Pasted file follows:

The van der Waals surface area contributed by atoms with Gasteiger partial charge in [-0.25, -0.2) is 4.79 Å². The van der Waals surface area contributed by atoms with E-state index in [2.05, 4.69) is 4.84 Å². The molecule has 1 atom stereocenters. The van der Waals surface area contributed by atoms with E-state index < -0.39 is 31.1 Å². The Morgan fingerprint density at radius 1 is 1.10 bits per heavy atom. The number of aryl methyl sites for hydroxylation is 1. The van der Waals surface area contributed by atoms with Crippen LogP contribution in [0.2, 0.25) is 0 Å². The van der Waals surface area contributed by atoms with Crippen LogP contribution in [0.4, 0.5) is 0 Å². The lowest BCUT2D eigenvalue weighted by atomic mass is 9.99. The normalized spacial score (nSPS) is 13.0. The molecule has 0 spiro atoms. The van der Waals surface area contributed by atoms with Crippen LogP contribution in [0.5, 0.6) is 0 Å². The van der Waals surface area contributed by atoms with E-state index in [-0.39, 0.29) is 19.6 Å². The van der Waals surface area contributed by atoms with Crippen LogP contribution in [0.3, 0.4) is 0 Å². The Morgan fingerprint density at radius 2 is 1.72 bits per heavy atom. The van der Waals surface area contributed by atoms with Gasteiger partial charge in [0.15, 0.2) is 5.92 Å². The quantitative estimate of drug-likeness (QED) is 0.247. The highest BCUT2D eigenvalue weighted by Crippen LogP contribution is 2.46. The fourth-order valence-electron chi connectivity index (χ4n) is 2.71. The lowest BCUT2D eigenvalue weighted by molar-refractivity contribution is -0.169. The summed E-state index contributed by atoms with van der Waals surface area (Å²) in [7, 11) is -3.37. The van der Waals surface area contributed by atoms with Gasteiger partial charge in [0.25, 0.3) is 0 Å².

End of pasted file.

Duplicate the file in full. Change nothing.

The van der Waals surface area contributed by atoms with Gasteiger partial charge in [-0.25, -0.2) is 4.79 Å². The van der Waals surface area contributed by atoms with E-state index in [2.05, 4.69) is 4.84 Å². The molecule has 1 atom stereocenters. The van der Waals surface area contributed by atoms with E-state index < -0.39 is 31.1 Å². The Morgan fingerprint density at radius 1 is 1.10 bits per heavy atom. The number of aryl methyl sites for hydroxylation is 1. The van der Waals surface area contributed by atoms with Crippen LogP contribution in [0.2, 0.25) is 0 Å². The van der Waals surface area contributed by atoms with Crippen LogP contribution in [0.4, 0.5) is 0 Å². The lowest BCUT2D eigenvalue weighted by atomic mass is 9.99. The normalized spacial score (nSPS) is 13.0. The molecule has 0 spiro atoms. The van der Waals surface area contributed by atoms with Crippen LogP contribution in [0.5, 0.6) is 0 Å². The van der Waals surface area contributed by atoms with E-state index in [-0.39, 0.29) is 19.6 Å². The van der Waals surface area contributed by atoms with Crippen LogP contribution in [0.3, 0.4) is 0 Å². The Morgan fingerprint density at radius 2 is 1.72 bits per heavy atom. The van der Waals surface area contributed by atoms with Gasteiger partial charge in [0.15, 0.2) is 5.92 Å². The quantitative estimate of drug-likeness (QED) is 0.247. The highest BCUT2D eigenvalue weighted by Crippen LogP contribution is 2.46. The fourth-order valence-electron chi connectivity index (χ4n) is 2.71. The lowest BCUT2D eigenvalue weighted by molar-refractivity contribution is -0.169. The summed E-state index contributed by atoms with van der Waals surface area (Å²) in [7, 11) is -3.37. The van der Waals surface area contributed by atoms with Gasteiger partial charge in [0.25, 0.3) is 0 Å².